14. The device of claim 13, wherein an interior surface of the battery cover comprises a plurality of locking tabs disposed generally along the first and second lateral edges, and the lower housing comprises a plurality of tab receiving slots disposed generally along the first and second lateral sides and configured to receive and engage the locking tabs of the battery cover.

15. The device of claim 14, wherein, when in the latched position, the locking tabs retained in the receiving slots in cooperation with the post and beam elements interlock the battery cover and the lower housing.

16. A portable electronic device, comprising: a lower housing including a battery compartment; an upper housing coupled to the lower housing and slidable relative thereto in a first linear direction between a closed position and an open position; and a battery cover configured to engage the lower housing and move generally in the first linear direction relative to the lower housing from an unlatched position to a latched position in which the battery cover interlocks with the lower housing and encloses the battery compartment, the battery cover being moveable in a second linear direction relative to the lower housing generally opposing the first linear direction from the latched position to the unlatched position, and tactile force required to move the upper housing to the open position is less than the tactile force required to move the battery cover from the latched position to the unlatched position.

17. A portable electronic device, comprising: a housing including a battery compartment, and first and second beam elements arranged generally adjacent to first and second lateral sides of the housing, the beam elements extending generally parallel to a longitudinal axis of the portable electronic device, and each of the beam elements including a detent; and a battery cover configured to engage the housing and move generally parallel to the longitudinal axis between an unlatched position and a latched position in which the battery cover interlocks with the housing and encloses the battery compartment, the battery cover including first and second post elements arranged generally adjacent to first and second lateral edges of the battery cover, each of the post elements configured to engage and follow along the respective beam element, each of the post elements engaging and bearing against the detent of the respective beam element when moving the battery cover between the unlatched and latched positions and causing the beam elements to resiliently deflect laterally, the detents retaining the post elements when in the latched position to interlock the battery cover and the lower housing.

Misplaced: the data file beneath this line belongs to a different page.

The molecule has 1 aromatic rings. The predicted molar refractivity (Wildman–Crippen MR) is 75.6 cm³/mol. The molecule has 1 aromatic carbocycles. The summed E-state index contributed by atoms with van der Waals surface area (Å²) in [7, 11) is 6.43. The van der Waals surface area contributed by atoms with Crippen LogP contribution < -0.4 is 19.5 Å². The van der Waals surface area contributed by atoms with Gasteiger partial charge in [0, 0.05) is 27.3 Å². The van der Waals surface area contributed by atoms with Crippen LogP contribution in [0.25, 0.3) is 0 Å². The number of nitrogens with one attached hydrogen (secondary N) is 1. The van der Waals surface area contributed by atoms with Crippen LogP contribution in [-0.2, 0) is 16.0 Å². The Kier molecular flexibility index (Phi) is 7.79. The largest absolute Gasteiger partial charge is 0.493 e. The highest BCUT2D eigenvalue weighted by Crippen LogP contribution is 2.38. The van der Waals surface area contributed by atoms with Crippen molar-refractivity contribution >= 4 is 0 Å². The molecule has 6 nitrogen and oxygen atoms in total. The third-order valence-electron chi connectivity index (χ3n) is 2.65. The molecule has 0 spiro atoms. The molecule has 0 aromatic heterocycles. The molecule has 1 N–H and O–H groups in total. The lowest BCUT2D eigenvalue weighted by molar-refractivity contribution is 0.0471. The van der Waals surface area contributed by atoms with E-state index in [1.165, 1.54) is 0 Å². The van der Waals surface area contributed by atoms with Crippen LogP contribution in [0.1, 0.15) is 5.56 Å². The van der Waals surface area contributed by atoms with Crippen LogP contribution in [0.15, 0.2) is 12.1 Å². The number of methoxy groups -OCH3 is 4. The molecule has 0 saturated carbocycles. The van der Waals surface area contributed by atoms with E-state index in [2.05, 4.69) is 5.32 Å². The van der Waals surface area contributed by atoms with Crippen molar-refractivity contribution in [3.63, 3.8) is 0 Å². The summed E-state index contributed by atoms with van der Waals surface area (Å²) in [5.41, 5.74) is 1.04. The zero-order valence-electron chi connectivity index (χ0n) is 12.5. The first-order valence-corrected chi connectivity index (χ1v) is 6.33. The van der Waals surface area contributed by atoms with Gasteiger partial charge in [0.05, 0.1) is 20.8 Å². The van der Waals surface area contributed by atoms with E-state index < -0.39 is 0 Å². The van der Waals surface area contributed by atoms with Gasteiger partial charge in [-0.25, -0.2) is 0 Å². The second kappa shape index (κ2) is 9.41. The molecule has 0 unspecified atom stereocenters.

Description:

CROSS-REFERENCE TO RELATED APPLICATION

This application claims priority to U.S. Provisional Application No. 61/304,577 filed on Feb. 15, 2010 and entitled PORTABLE ELECTRONIC DEVICE WITH BATTERY COVER AND LOCKING MECHANISM THEREFOR, the entire contents of which are hereby incorporated herein by reference.

FIELD OF TECHNOLOGY

The present disclosure relates to portable electronic devices, and in particular to portable electronic devices having an upper housing slidable relative to a lower housing.

BACKGROUND

Electronic devices, including portable electronic devices, have gained widespread use and may provide a variety of functions including, for example, telephonic, electronic text messaging and other personal information manager (PIM) application functions. Portable electronic devices can include several types of devices including mobile stations such as simple cellular phones, smart phones, Personal Digital Assistants (PDAs), and laptop computers.

Devices such as PDAs or smart phones are generally intended for handheld use and ease of portability. Smaller devices are generally desirable for portability. Smaller portable electronic devices are available in various constructions, including unibody designs, “clamshell” or “flip-phone” styles and “slider” phones.

BRIEF DESCRIPTION OF THE DRAWINGS

Embodiments of the present disclosure will now be described, by way of example only, with reference to the attached Figures, wherein:

FIG. 1 is a simplified block diagram of components including internal components of a portable electronic device according to an example;

FIG. 2 is a first side view of a portable electronic device according to an example shown in a closed position;

FIG. 3 is a front view of the portable electronic device of FIG. 2;